Lynnette Thomas v. Edwan Khrawesh, No. 17-2500 (6th Cir. 2018)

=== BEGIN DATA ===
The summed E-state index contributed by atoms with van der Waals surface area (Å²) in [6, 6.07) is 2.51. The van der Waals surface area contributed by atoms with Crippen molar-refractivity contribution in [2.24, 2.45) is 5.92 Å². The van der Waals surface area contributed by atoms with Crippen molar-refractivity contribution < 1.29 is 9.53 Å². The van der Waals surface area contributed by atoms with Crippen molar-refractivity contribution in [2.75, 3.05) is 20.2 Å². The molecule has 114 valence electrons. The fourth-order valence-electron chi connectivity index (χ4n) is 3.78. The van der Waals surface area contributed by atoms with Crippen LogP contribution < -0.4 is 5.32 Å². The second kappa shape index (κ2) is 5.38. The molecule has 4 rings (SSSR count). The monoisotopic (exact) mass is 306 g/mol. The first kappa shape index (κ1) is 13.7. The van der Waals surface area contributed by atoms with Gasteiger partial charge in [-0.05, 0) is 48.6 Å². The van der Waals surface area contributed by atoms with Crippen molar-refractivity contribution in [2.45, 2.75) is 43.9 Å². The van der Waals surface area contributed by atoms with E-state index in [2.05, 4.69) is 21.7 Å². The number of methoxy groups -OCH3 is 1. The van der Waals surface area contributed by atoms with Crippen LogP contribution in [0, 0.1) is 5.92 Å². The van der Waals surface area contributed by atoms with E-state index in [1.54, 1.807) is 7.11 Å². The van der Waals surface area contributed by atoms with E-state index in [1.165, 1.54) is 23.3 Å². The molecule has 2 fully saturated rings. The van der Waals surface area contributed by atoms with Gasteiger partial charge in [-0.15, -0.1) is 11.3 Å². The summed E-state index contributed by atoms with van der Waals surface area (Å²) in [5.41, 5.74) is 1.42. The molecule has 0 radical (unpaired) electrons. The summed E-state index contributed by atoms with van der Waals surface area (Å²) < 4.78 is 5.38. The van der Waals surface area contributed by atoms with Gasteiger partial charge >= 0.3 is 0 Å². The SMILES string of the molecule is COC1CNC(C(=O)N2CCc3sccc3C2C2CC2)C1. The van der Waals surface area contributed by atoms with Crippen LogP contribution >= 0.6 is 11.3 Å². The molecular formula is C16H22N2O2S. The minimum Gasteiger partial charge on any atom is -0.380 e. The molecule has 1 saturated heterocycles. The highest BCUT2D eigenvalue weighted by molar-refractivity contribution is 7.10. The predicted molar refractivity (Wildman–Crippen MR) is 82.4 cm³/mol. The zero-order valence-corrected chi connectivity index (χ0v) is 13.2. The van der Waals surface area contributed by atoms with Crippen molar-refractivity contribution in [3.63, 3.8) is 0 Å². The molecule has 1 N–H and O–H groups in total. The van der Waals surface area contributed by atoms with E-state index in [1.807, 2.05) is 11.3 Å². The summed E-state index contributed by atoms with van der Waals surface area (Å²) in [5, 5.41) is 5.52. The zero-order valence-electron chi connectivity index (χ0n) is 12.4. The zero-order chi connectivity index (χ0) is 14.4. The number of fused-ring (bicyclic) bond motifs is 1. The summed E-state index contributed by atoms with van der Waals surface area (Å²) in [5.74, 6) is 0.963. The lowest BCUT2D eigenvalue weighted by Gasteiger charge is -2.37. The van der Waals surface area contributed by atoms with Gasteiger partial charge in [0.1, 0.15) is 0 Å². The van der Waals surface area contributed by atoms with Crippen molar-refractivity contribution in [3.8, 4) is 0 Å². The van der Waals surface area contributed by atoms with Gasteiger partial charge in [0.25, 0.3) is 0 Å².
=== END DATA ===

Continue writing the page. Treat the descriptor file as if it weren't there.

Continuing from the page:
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NOT RECOMMENDED FOR FULL-TEXT PUBLICATION File Name: 18a0486n.06 Case No. 17-2500 UNITED STATES COURT OF APPEALS FOR THE SIXTH CIRCUIT FILED LYNNETTE THOMAS, ) ) ) ) ) ) ) ) ) ) Plaintiff-Appellee, v. EDWAN KHRAWESH, Defendant-Appellant. Sep 28, 2018 DEBORAH S. HUNT, Clerk ON APPEAL FROM THE UNITED STATES DISTRICT COURT FOR THE EASTERN DISTRICT OF MICHIGAN BEFORE: SILER, MOORE, and ROGERS, Circuit Judges. SILER, Circuit Judge. Lynnette Thomas brought this action to enforce against Edwan Khrawesh a judgment she had obtained against one of Khrawesh’s closely held corporations. The district court granted Thomas the relief she sought, prompting Khrawesh to file the instant appeal. For the following reasons, we AFFIRM. I. Thomas worked at a sporting-goods store in Detroit, Michigan. Khrawesh owned the store and incorporated it under the name Detroit Sport Foot, Inc. (DSF). Upon her resignation, Thomas successfully sued DSF for sexual harassment, thereby obtaining a judgment for $105,512.50 as damages against the company. Before she could collect, however, Khrawesh withdrew DSF’s assets and dissolved it without an accounting. Consequently, Thomas brought this action to pierce Case No. 17-2500, Khrawesh v. Thomas DSF’s corporate veil and enforce the judgment against Khrawesh personally. The district court granted summary judgment in Thomas’s favor, holding that DSF’s corporate veil should be pierced and that Khrawesh should be held personally liable on Thomas’s judgment against DSF. It also increased the damages to $126,446.63. II. “This court reviews the district court’s grant of summary judgment de novo.” Groening v. Glen Lake Cmty. Sch., 884 F.3d 626, 630 (6th Cir. 2018). Summary judgment is appropriate “if the movant shows that there is no genuine dispute as to any material fact and the movant is entitled to judgment as a matter of law.” Fed. R. Civ. P. 56(a). III. Khrawesh seeks reversal of the district court’s decision, arguing Thomas failed to present evidence sufficient to warrant piercing DSF’s corporate veil. In doing so, Khrawesh does not dispute the bulk of the the district court’s factual findings or present additional evidence from which a jury could find in his favor. Instead, he maintains that the district court’s factual findings are inadequate to support its conclusions. Under Michigan law, which the parties do not dispute applies to this case, a corporation’s shareholders are ordinarily not responsible for the corporation’s obligations. In fact, “there is a presumption that the corporate form will be respected.” Servo Kinetics, Inc. v. Tokyo Precision Instruments Co., 475 F.3d 783, 798 (6th Cir. 2007). Nonetheless, a court may pierce a corporation’s veil and impose a corporation’s obligations on its shareholders if: “(1) the corporate entity [is] a mere instrumentality of another entity or individual; (2) the corporate entity was used to commit a fraud or wrong; and (3) the plaintiff suffered an unjust loss.” Id. (citations omitted). In analyzing these elements, courts consider -2- Case No. 17-2500, Khrawesh v. Thomas factors, including whether the corporation was undercapitalized, maintained books and finances separate from those of its owners, or was used to support fraud or illegality. Int’l Union, United Auto., Aerospace & Agric. Implement Workers of Am. v. Aguirre, 410 F.3d 297, 302–03 (6th Cir. 2005). Whether a court pierces the corporate veil “is highly dependent on the equities of the situation, and the inquiry tends to be intensively fact-driven.” Servo Kinetics, 475 F.3d at 798. Here, the first element is satisfied. As the district court noted, Khrawesh was the president of DSF, owned 100% of the company’s stock, and once loaned DSF money that the company never paid him back. Further, Khrawesh failed to show that DSF had officers (other than Khrawesh), declared dividends, or kept minutes of corporate meetings. These uncontroverted findings are sufficient to support the district court’s conclusion. See Mich. Laborers' Health Care Fund v. Taddie Const., Inc., 119 F. Supp. 2d 698, 703 (E.D. Mich. 2000) (holding that corporation was a mere instrumentality of defendant when defendant was corporation’s sole shareholder and only officer, defendant made loans to corporation which were never paid back, and the record contained no corporate minutes or evidence showing that corporation ever declared dividends). The second and third elements are also met. Khrawesh withdrew DSF’s assets and dissolved the company without an accounting shortly after Thomas obtained a judgment against it, thereby allowing the company to evade the judgment. Such conduct shows that Khrawesh used DSF’s corporate form to commit a wrong. See Daymon v. Fuhrman, No. 249007, 2004 WL 2238596, at *2 (Mich. Ct. App. Oct. 5, 2004) (upholding trial court’s decision that defendant used corporation to commit wrong when defendant transferred corporation’s assets and dissolved it without an accounting). And the perpetration of this wrong ultimately harmed Thomas, as she has been unable to collect on her judgment. -3- Case No. 17-2500, Khrawesh v. Thomas In sum, the record supports the district court’s conclusion that Khrawesh failed to respect DSF’s corporate form and instead used the company to shift assets in an effort to avoid satisfying Thomas’s judgment. Further, Khrawesh has failed to present evidence contradicting the factual findings upon which the district court based its opinion. The district court therefore did not err when it pierced DSF’s corporate veil. AFFIRMED. -4-